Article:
A costly delay

While county commissioners drag their heels, a money pit grows

Thanks to a string of bureaucratic delays, former Fulton County employees may soon get paid for not working.

Twenty-four fired county employees have lined up over the past year to appeal their terminations before the Fulton County Personnel Board. Half of them have been waiting more than six months for their cases to be heard. And the longer those appeals stagnate, the more the county will have to cough up to cover back pay if the employees are reinstated — which isn't rare.

Six employees could collect a check paying them a full year's salary for doing nada for Fulton County.

What's more, there are 86 additional employees contesting suspensions and demotions — and seeking cash for wages lost during those times. They too are waiting for the Personnel Board to hear their possibly costly appeals.

The problem is, there currently is no Personnel Board.

The board, which hears appeals filed by miffed county employees and sets salaries for county jobs, used to be manned by three members. Earlier this year, one member died. Another quit. And Fulton County Commissioner Rob Pitts proposed increasing the number of Personnel Board members from three to seven.

Pitts' resolution, which passed March 19, clearly defines the way the new Personnel Board should be created starting June 1: Each of Fulton's seven county commissioners names one Personnel Board member.

But Pitts' resolution does not specify a deadline for the commissioners to do so.

So far, Pitts, Commission Chairman Mike Kenn and Commissioner Emma Darnell have named their appointees. But the four others — Bill Edwards, Tom Lowe, Nancy Boxill and Bob Fulton — have not, despite being offered the opportunity at the last three commission meetings.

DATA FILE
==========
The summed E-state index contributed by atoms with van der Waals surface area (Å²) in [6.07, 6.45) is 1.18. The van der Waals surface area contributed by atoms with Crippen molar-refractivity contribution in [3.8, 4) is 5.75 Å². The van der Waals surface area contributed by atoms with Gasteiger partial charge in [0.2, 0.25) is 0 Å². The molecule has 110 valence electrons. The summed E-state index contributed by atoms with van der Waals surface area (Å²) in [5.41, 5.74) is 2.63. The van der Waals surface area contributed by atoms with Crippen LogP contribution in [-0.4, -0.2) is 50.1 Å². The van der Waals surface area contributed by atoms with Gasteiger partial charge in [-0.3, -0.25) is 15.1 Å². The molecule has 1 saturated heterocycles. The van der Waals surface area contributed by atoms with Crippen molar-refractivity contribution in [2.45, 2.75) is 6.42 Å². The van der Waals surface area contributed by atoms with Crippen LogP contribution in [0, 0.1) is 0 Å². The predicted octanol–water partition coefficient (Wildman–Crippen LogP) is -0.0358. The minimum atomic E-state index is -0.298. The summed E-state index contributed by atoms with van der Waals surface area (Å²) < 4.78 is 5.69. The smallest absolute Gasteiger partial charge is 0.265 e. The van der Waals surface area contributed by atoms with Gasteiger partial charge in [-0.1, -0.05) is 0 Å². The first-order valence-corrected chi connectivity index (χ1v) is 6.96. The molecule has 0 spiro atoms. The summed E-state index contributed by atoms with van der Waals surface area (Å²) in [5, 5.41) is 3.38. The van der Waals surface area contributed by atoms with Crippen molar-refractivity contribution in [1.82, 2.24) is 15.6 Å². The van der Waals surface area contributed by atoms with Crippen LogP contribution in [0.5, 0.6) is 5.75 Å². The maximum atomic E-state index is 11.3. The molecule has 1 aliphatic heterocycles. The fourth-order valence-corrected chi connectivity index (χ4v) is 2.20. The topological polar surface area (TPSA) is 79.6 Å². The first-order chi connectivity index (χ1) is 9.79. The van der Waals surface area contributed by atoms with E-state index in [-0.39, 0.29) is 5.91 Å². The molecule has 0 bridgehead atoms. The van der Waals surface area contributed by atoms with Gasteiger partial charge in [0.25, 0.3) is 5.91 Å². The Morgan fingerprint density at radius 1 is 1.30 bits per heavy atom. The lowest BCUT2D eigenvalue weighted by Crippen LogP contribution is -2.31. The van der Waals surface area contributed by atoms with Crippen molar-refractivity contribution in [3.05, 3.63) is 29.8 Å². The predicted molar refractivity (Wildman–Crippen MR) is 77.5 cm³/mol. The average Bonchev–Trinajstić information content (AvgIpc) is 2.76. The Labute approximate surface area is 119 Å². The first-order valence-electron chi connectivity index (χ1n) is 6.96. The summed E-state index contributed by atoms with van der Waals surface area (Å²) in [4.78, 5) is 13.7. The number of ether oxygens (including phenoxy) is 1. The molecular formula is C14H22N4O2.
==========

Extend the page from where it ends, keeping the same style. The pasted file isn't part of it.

"They need to get on that," says Susan Laccetti Meyers, Kenn's policy analyst. "Mike can't make them do it."

Commissioner Fulton, however, says no one has expressed any urgency for him to appoint his Personnel Board member. "I'm not aware of that," Fulton says. "If I were aware of that, I probably would have moved more aggressively."

Edwards, Lowe and Boxill did not return phone calls.

Due to the absence of a full Personnel Board (or, at the very least, a quorum of four members), the Board couldn't meet in June, nor is it likely to get a fourth member in enough time to meet in July.

That's tough for Marlys Favors. The single mother was fired from her job as a materials assistant at a Fulton County supplies warehouse in August 2002. She says she's alleged to have used a county vehicle without permission and to have tried to collect money for recycled paper when she shouldn't have, charges that she denies.

Favors took a 50 percent pay cut so she could find some work, at a Radio Shack. She was looking forward to her appeal, which was scheduled for May — a painful enough nine-month delay.

Now, though, her case has been taken off the Personnel Board's calendar and is on hold indefinitely.

"I would love to have my job back," Favors says.

Bob Brandes, director of Personnel Board, says the board is supposed to hear appeals once a month. But with one month missed and another missed opportunity on the way, knocking off the 110 appeals is beginning to seem unlikely — and not just to fired employees trying to get rehired.

Maureen Malone, one of the three newly appointed board members, says she's as much in the dark about the appeals as the employees doing the appealing. She says no one on the County Commission has briefed her on the backlog of appeals, the process by which the board might tackle them, or when the tackling might begin.

"They said that someone would be in touch," says Malone, a labor lawyer and former chairman of a city Neighborhood Planning Unit. "Well, they have not been in touch. I'm just waiting."